4

 

 

COLLECTORS UNIVERSE, INC. AND SUBSIDIARIES

NOTES TO CONDENSED CONSOLIDATED FINANCIAL STATEMENTS

(UNAUDITED)

 

1.

SUMMARY OF Significant Accounting Policies

 

Principles of Consolidation

 

The accompanying unaudited interim condensed consolidated financial statements include the accounts of Collectors Universe, Inc. and its operating subsidiaries (the “Company”, “we”, “us”, or “our”). At December 31, 2016, our operating subsidiaries were Certified Asset Exchange, Inc. (“CAE”), Collectors Universe (Hong Kong) Limited, Collectors Universe (Shanghai) Limited, and Expos, LLC. (“Expos”), all of which are ultimately 100% owned by Collectors Universe, Inc. All significant intercompany transactions and accounts have been eliminated in consolidation.

 

Unaudited Interim Financial Information

 

The accompanying interim condensed consolidated financial statements have been prepared by the Company pursuant to the rules and regulations of the Securities and Exchange Commission (the “SEC”) for interim financial reporting. These interim condensed consolidated financial statements are unaudited and, in the opinion of management, include all adjustments (consisting of normal recurring adjustments and accruals) necessary to present fairly the Condensed Consolidated Balance Sheets, Condensed Consolidated Statements of Operations, and Condensed Consolidated Statements of Cash Flows for the periods presented in accordance with generally accepted accounting principles in the United States of America (“GAAP”). Operating results for the three and six months ended December 31, 2016 are not necessarily indicative of the results that may be expected for the year ending June 30, 2017 or for any other interim period during such year. Certain information and footnote disclosures normally included in financial statements prepared in accordance with GAAP have been omitted in accordance with the rules and regulations of the SEC. These interim condensed consolidated financial statements should be read in conjunction with the Company’s audited consolidated financial statements and notes thereto contained in the Company’s Annual Report on Form 10-K for the fiscal year ended June 30, 2016, as filed with the SEC (our “Fiscal 2016 10-K”). Amounts related to disclosure of June 30, 2016 balances within these interim condensed consolidated financial statements were derived from the aforementioned audited consolidated financial statements and the notes thereto.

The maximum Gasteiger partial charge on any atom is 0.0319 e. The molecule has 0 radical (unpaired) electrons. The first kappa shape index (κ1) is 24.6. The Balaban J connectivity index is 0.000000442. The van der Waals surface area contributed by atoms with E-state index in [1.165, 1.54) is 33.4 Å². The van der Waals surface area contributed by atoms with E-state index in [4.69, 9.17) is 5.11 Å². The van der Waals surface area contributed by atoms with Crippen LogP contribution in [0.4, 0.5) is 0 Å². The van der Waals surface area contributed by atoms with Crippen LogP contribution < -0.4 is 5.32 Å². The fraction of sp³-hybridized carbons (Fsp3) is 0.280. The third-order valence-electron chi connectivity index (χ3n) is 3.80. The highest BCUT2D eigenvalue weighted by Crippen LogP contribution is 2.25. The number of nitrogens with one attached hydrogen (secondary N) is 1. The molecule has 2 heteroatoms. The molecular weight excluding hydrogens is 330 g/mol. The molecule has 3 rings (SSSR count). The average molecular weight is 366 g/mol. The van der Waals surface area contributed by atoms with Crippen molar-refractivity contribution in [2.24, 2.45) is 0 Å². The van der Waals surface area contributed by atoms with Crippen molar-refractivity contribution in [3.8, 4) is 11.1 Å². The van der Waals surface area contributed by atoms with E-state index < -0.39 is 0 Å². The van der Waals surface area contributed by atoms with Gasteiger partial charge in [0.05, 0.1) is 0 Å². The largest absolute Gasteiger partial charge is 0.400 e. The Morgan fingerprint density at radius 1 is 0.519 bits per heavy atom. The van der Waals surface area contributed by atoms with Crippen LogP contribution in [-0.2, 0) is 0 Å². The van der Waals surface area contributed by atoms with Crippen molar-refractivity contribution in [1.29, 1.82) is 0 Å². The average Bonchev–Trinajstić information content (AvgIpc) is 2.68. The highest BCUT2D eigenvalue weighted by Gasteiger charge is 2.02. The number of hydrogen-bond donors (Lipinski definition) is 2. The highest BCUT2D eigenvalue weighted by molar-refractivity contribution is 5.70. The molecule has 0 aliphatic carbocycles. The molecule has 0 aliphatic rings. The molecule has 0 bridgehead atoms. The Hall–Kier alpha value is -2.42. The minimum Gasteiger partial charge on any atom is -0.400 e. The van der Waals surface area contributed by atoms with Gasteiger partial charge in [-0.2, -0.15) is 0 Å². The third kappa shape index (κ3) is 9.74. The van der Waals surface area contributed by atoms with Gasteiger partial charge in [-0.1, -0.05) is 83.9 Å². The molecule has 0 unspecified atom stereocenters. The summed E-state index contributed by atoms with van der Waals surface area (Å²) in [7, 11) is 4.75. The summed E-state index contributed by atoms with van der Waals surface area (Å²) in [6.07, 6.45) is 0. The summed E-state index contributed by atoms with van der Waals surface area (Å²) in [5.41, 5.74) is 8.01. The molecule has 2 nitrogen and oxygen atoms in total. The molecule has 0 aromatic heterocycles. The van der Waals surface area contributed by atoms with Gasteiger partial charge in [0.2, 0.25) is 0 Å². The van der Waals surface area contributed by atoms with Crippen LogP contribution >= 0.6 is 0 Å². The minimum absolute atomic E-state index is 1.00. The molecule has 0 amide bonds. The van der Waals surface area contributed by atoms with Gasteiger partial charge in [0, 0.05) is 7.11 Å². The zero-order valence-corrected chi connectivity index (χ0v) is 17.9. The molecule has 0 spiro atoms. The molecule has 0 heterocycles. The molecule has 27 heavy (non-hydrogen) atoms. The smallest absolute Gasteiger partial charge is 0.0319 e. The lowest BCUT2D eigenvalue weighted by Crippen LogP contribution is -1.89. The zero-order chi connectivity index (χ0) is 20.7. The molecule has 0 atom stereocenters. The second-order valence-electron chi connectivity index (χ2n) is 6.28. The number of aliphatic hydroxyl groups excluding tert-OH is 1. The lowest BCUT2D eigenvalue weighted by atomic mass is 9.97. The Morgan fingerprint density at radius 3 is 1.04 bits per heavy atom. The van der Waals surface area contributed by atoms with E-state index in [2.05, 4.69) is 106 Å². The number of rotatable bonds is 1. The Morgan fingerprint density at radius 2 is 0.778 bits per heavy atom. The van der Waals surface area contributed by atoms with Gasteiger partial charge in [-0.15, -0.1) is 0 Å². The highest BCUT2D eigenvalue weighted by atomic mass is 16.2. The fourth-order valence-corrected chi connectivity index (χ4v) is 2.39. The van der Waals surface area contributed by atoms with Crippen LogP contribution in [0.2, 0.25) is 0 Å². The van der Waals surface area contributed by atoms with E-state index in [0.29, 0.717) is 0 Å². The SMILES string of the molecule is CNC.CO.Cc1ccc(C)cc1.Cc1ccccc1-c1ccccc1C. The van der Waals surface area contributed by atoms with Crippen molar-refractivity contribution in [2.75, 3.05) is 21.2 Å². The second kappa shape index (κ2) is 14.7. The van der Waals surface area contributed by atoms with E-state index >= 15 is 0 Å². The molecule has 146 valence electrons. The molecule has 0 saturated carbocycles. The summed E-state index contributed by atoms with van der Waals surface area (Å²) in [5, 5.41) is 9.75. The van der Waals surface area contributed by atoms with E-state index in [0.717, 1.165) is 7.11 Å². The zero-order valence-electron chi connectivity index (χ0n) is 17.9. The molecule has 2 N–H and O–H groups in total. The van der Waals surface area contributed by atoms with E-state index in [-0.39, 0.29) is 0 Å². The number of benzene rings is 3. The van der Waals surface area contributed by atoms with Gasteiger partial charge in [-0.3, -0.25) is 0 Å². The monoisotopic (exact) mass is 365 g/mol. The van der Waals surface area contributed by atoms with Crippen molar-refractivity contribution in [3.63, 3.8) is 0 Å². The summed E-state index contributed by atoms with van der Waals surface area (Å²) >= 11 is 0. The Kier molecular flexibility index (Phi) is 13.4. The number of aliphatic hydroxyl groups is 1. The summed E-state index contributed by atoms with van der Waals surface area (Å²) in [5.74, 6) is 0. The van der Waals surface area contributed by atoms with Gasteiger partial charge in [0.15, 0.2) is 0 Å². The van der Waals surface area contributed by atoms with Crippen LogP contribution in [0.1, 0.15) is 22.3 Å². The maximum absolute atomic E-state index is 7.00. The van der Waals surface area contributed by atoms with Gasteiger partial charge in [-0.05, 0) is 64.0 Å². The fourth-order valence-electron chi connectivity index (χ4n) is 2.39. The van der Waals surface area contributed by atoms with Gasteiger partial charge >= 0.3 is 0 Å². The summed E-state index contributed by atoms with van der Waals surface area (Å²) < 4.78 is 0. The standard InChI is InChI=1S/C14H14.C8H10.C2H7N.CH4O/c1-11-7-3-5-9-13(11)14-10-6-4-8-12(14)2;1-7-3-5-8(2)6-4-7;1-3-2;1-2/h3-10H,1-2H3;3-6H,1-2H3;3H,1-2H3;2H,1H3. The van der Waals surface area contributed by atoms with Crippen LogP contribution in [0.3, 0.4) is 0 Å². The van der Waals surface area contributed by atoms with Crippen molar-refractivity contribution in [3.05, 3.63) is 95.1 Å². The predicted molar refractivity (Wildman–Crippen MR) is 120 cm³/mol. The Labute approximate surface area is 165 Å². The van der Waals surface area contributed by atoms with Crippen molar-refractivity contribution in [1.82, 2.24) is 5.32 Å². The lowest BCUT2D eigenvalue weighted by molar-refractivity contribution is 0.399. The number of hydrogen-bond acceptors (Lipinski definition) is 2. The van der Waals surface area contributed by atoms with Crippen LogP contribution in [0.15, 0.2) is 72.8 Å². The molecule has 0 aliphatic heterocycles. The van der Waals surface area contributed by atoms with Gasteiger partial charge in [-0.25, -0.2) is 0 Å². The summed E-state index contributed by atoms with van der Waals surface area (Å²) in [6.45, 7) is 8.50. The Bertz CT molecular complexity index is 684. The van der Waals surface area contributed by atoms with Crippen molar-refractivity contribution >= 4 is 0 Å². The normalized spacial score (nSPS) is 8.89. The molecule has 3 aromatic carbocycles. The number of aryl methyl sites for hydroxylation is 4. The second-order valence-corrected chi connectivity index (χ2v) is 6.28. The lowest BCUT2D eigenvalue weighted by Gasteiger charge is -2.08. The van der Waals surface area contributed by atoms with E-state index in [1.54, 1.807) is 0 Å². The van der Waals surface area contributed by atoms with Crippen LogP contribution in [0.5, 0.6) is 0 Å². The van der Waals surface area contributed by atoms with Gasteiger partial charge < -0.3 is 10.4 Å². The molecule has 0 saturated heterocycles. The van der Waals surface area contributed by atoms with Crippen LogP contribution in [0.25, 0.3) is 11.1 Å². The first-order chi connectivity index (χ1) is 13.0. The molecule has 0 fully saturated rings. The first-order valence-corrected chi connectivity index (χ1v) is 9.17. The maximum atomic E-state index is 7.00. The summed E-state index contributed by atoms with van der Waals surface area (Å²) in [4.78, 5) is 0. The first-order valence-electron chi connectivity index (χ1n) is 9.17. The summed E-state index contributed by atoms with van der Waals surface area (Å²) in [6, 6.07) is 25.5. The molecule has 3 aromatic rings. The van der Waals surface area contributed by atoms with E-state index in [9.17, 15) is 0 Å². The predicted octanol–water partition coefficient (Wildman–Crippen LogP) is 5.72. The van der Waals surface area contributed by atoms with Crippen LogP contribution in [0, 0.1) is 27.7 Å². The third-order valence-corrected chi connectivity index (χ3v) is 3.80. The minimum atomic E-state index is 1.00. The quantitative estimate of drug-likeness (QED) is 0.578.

Reclassification s

 

Certain prior period amounts have been reclassified to conform to the current period presentation.

 

Revenue Recognition Policies